‘Mott’ was Mott the Hoople’s
seminal album released just after they
had cut the safety belts from David Bowie’s
writing and arranging.
Opening with “All The Way From Memphis”,
it is a ‘Rock ‘N’ Roll’ chronicle of the
frought and fragmented journey to Memphis
that culminated in Mott the Hoople’s triumphant
end of tour gig and their subsequent assault
on Elvis Presley’s Gracelands mansion.
(For more details of this please read
Ian Hunter’s “Diary of a Rock ‘N’ Roll
star”). When this dog first heard the
opening line of “Memphis”, “Forgot my
six string razor and hit the sky”, it
taught him a whole new way to growl.
Next up is “Whizz Kid”, with Ian Hunter’s
reflections on a certain persistent groupie,
a lovely slab of Glam Rock.
The pivotal song on ‘Mott’ is “Hymn For
The Dudes”, with Ian Hunter directing
his lyrics at his young and enthusiastic
audience, whilst warning his contemporaries
about the pedestal they were setting themselves
“Correct your heads, for there’s a new
High above the waves
Go write your time, go sing it on the
Go tell the world, but you go brave
You ain’t the nazz….
Your just a buzz….
Some kinda temporary….."
Eleven months after the release of “All
The Young Dudes”, which was written by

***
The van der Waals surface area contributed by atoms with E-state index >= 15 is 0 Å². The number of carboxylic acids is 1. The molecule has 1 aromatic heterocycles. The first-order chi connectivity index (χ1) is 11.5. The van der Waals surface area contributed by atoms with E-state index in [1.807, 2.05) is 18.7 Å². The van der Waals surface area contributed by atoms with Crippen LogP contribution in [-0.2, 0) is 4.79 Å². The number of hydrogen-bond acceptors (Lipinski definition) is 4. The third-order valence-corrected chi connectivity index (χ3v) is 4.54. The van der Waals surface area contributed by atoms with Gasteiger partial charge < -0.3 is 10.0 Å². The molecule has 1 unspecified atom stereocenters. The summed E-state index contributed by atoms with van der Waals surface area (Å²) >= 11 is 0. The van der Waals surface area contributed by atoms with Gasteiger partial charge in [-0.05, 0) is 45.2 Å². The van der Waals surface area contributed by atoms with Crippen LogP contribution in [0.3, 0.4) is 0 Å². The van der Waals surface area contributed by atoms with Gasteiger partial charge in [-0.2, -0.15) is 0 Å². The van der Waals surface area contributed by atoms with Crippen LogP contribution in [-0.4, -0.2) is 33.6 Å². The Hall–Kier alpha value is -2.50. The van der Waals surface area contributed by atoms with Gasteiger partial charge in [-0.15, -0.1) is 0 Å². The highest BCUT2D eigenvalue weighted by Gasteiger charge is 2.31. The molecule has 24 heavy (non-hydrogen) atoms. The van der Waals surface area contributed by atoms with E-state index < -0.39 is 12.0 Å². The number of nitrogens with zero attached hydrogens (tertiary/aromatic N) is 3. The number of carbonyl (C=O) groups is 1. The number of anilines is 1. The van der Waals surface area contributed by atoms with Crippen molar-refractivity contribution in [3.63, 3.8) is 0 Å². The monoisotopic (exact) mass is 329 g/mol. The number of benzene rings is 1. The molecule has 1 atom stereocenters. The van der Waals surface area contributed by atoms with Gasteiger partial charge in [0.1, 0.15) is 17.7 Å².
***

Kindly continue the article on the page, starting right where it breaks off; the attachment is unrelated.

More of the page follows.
David Bowie, Mott the Hoople unleashed
“Honaloochie Boogie”. This was a smash
hit and a perfect piece of writing that
was to establish Ian Hunter’s pop credentials.
Ian Hunter showed that he was capable
of astonishing flashes of percipience
and with “Violence” he brilliantly foretold
the coming and the mood of the Punk generation.
This song culminated with insane violin
and a fight scene in a blazing fadeout.
“Drivin’ Sister” with its hard, raunchy
riffs and lyrics due to Mott the Hoople’s
fascination with fast cars was the perfect
opener for their live set at the time.
“The Ballad of Mott the Hoople” referred
to the time when the band temporarily
split in disillusionment, before their
triumphant return after linking up with
“I’m A Cadillac / El Camino Dolo Roso”
is the chink in Mott’s armour. Although
Mick Ralph’s guitar playing is exemplary
throughout this album, his singing and
songwriting do not live up to that of
Ian Hunter at this time. This song was
included to placate egos, which is a shame
as they had already recorded two Hunter
written songs, “Rose” and “Roll Away The
Stone”, either of which would of strengthened
The songs conclude with “I Wish I Was
Your Mother”, which is a heavily Dylan-flavoured
piece addressing the matter of heavy jealousy
and this brings the album to a fine close.
Mott went top 10 in the U.K. and top 40
in the U.S. Notably, however, it was voted
‘Album of the Year’ in U.S. magazines
“Rolling Stone” and “Creem”.
Surprisingly, this album and band were
not named after Mott the Dog but Wilard
Manus’s excellent novel “Mott the Hoople”.
Pawed by Mott The Dog
Remastered by Ella Crew